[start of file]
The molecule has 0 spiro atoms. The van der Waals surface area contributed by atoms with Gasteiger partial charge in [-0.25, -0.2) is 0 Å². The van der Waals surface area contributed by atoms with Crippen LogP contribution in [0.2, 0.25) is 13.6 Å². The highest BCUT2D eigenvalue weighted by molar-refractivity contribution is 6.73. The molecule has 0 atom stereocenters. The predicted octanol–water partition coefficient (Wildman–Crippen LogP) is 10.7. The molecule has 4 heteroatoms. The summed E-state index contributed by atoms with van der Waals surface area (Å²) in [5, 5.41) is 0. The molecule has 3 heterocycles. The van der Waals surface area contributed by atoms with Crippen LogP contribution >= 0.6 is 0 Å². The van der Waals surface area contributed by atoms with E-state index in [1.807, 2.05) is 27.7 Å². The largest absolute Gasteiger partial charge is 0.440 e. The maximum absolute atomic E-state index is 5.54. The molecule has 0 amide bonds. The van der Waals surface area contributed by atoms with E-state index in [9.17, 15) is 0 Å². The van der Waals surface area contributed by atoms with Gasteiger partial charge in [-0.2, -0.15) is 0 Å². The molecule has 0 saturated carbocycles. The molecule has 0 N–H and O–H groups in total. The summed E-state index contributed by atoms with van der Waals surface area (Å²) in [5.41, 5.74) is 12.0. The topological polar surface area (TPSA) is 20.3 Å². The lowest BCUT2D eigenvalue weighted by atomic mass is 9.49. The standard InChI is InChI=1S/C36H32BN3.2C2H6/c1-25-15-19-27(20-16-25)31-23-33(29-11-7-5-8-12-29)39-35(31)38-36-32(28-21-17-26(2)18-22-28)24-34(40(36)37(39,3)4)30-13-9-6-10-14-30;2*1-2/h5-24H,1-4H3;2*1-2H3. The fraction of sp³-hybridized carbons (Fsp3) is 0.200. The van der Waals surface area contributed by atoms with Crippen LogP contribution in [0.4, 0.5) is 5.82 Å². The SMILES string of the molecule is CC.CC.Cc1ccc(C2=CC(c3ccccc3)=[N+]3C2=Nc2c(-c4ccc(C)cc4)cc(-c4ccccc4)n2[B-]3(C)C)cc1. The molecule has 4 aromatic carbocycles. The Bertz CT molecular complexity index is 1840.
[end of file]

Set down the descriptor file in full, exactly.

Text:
The molecule has 0 spiro atoms. The van der Waals surface area contributed by atoms with Gasteiger partial charge in [-0.25, -0.2) is 0 Å². The van der Waals surface area contributed by atoms with Crippen LogP contribution in [0.2, 0.25) is 13.6 Å². The highest BCUT2D eigenvalue weighted by molar-refractivity contribution is 6.73. The molecule has 0 atom stereocenters. The predicted octanol–water partition coefficient (Wildman–Crippen LogP) is 10.7. The molecule has 4 heteroatoms. The summed E-state index contributed by atoms with van der Waals surface area (Å²) in [5, 5.41) is 0. The molecule has 3 heterocycles. The van der Waals surface area contributed by atoms with Crippen LogP contribution >= 0.6 is 0 Å². The van der Waals surface area contributed by atoms with E-state index in [1.807, 2.05) is 27.7 Å². The largest absolute Gasteiger partial charge is 0.440 e. The maximum absolute atomic E-state index is 5.54. The molecule has 0 amide bonds. The van der Waals surface area contributed by atoms with E-state index in [9.17, 15) is 0 Å². The van der Waals surface area contributed by atoms with Gasteiger partial charge in [-0.2, -0.15) is 0 Å². The molecule has 0 saturated carbocycles. The molecule has 0 N–H and O–H groups in total. The summed E-state index contributed by atoms with van der Waals surface area (Å²) in [5.41, 5.74) is 12.0. The topological polar surface area (TPSA) is 20.3 Å². The lowest BCUT2D eigenvalue weighted by atomic mass is 9.49. The standard InChI is InChI=1S/C36H32BN3.2C2H6/c1-25-15-19-27(20-16-25)31-23-33(29-11-7-5-8-12-29)39-35(31)38-36-32(28-21-17-26(2)18-22-28)24-34(40(36)37(39,3)4)30-13-9-6-10-14-30;2*1-2/h5-24H,1-4H3;2*1-2H3. The fraction of sp³-hybridized carbons (Fsp3) is 0.200. The van der Waals surface area contributed by atoms with Crippen LogP contribution in [0.4, 0.5) is 5.82 Å². The SMILES string of the molecule is CC.CC.Cc1ccc(C2=CC(c3ccccc3)=[N+]3C2=Nc2c(-c4ccc(C)cc4)cc(-c4ccccc4)n2[B-]3(C)C)cc1. The molecule has 4 aromatic carbocycles. The Bertz CT molecular complexity index is 1840.